The rivalry between Elizabeth Tudor (later crowned as Elizabeth I) and her first cousin Mary Stewart has been the subject of many biographies. Both descendants of Henry VII, the women each had a legitimate claim to the English throne; as the daughter of James V of Scotland, Mary Stewart could also claim the Scottish throne, which would give her the power to unite Britain and end the centuries-long feud with France.
Although much ink has been spilled on the tense relationship between the two cousins, few have tried to explain how this "perfect storm" of loyalty and rivalry developed; Tudors Versus Stewarts aims to fill the void. Linda Porter (The Myth of "Bloody Mary") puts this infamous feud in context by beginning not with the circumstances of Mary Stewart's ascension or even her birth, but with the defeat of Richard III by Henry Tudor (Henry VII) at the Battle of Bosworth. Porter weaves together the depths of the Tudor-Stewart family rivalries and interconnections with the decade of political maneuvering that placed the would-be queens in such a precarious position.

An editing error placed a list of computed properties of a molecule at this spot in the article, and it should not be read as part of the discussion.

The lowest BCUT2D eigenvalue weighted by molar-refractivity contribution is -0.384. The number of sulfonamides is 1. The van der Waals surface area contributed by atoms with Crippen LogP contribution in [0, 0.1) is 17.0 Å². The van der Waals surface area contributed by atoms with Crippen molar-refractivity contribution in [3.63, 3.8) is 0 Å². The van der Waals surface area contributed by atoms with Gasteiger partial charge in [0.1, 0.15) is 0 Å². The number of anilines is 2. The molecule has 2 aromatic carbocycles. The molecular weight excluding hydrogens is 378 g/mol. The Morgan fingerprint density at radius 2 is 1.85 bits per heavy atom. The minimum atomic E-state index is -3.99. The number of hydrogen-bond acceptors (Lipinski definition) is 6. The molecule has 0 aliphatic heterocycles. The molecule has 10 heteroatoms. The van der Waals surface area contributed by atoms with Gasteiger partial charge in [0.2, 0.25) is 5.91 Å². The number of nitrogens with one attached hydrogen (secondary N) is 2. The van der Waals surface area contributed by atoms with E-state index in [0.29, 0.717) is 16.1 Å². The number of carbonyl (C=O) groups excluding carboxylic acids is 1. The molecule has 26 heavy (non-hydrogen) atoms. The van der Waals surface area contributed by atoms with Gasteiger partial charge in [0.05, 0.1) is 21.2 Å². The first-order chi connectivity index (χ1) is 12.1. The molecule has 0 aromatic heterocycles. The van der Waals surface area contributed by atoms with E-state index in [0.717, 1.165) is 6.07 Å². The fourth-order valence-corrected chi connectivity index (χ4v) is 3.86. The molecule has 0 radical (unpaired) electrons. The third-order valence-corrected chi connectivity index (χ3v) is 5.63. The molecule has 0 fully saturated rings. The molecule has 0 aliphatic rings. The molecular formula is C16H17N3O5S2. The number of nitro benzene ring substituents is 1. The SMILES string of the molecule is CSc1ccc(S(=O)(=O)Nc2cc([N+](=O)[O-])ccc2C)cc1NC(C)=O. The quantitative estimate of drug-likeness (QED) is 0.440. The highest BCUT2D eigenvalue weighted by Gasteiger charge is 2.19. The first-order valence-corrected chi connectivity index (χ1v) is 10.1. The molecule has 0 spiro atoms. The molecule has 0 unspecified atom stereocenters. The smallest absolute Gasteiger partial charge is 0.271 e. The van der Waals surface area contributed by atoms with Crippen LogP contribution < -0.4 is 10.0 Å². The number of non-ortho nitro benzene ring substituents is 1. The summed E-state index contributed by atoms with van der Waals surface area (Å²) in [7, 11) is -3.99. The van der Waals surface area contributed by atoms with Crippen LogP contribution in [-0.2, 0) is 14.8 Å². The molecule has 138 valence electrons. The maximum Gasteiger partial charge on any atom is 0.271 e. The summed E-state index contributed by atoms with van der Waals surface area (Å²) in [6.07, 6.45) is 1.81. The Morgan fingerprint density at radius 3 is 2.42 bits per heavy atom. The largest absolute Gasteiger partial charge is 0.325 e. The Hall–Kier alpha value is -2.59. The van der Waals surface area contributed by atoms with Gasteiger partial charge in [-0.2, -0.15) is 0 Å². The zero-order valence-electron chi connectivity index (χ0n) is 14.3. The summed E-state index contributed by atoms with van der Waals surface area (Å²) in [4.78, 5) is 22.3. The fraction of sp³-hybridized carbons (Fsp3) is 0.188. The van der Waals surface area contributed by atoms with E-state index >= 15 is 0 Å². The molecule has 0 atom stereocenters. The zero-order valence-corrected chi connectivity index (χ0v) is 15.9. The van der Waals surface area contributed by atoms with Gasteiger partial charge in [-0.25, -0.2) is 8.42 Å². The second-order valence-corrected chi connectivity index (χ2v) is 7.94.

Far from a case of mere "cousin rivalry" or jealousy, the relationship between Mary and Elizabeth was deeply political, and each woman keenly felt the welfare of nations resting on her shoulders. Tudors Versus Stewarts brings this relationship and its players to life in clear, elegant prose that does justice to one of the most well-known royal intrigues in British history. --Dani Alexis Ryskamp, blogger at The Book Cricket
Discover: The significance of Mary, Queen of Scots, and her reign in the context of one of Britain's most complex and extended dynastic power struggles.
Health & Medicine
Meat Is for Pussies
by John Joseph
In Meat Is for Pussies: A How-To Guide for Dudes Who Want to Get Fit, Kick Ass, and Take Names, John Joseph, singer of hardcore band the Cro-Mags, is profane, judgmental and obnoxious--as well as passionate, knowledgeable and well-intentioned--as he hopes to convince red-blooded American males (and anyone else who'll listen) that embracing a plant-based diet is imperative.